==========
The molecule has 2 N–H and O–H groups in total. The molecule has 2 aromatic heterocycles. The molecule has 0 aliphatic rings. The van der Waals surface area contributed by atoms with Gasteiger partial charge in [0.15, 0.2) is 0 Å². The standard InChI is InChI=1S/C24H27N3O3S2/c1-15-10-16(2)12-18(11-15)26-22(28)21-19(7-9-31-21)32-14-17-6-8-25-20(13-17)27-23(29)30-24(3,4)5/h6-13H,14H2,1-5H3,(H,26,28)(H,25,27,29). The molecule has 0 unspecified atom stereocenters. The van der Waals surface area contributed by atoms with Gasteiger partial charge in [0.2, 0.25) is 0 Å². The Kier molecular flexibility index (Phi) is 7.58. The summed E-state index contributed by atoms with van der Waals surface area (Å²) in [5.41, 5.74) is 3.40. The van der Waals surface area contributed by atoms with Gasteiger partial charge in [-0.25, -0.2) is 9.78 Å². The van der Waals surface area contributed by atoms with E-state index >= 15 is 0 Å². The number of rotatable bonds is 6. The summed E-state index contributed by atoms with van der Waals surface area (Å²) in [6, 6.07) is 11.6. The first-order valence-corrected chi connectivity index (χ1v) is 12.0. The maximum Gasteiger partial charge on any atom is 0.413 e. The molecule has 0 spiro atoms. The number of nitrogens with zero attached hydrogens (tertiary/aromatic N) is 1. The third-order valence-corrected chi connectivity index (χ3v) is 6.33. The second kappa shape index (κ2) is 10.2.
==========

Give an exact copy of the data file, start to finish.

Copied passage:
The molecule has 2 N–H and O–H groups in total. The molecule has 2 aromatic heterocycles. The molecule has 0 aliphatic rings. The van der Waals surface area contributed by atoms with Gasteiger partial charge in [0.15, 0.2) is 0 Å². The standard InChI is InChI=1S/C24H27N3O3S2/c1-15-10-16(2)12-18(11-15)26-22(28)21-19(7-9-31-21)32-14-17-6-8-25-20(13-17)27-23(29)30-24(3,4)5/h6-13H,14H2,1-5H3,(H,26,28)(H,25,27,29). The molecule has 0 unspecified atom stereocenters. The van der Waals surface area contributed by atoms with Gasteiger partial charge in [0.2, 0.25) is 0 Å². The Kier molecular flexibility index (Phi) is 7.58. The summed E-state index contributed by atoms with van der Waals surface area (Å²) in [5.41, 5.74) is 3.40. The van der Waals surface area contributed by atoms with Gasteiger partial charge in [-0.25, -0.2) is 9.78 Å². The van der Waals surface area contributed by atoms with E-state index >= 15 is 0 Å². The number of rotatable bonds is 6. The summed E-state index contributed by atoms with van der Waals surface area (Å²) in [6, 6.07) is 11.6. The first-order valence-corrected chi connectivity index (χ1v) is 12.0. The maximum Gasteiger partial charge on any atom is 0.413 e. The molecule has 0 spiro atoms. The number of nitrogens with zero attached hydrogens (tertiary/aromatic N) is 1. The third-order valence-corrected chi connectivity index (χ3v) is 6.33. The second kappa shape index (κ2) is 10.2.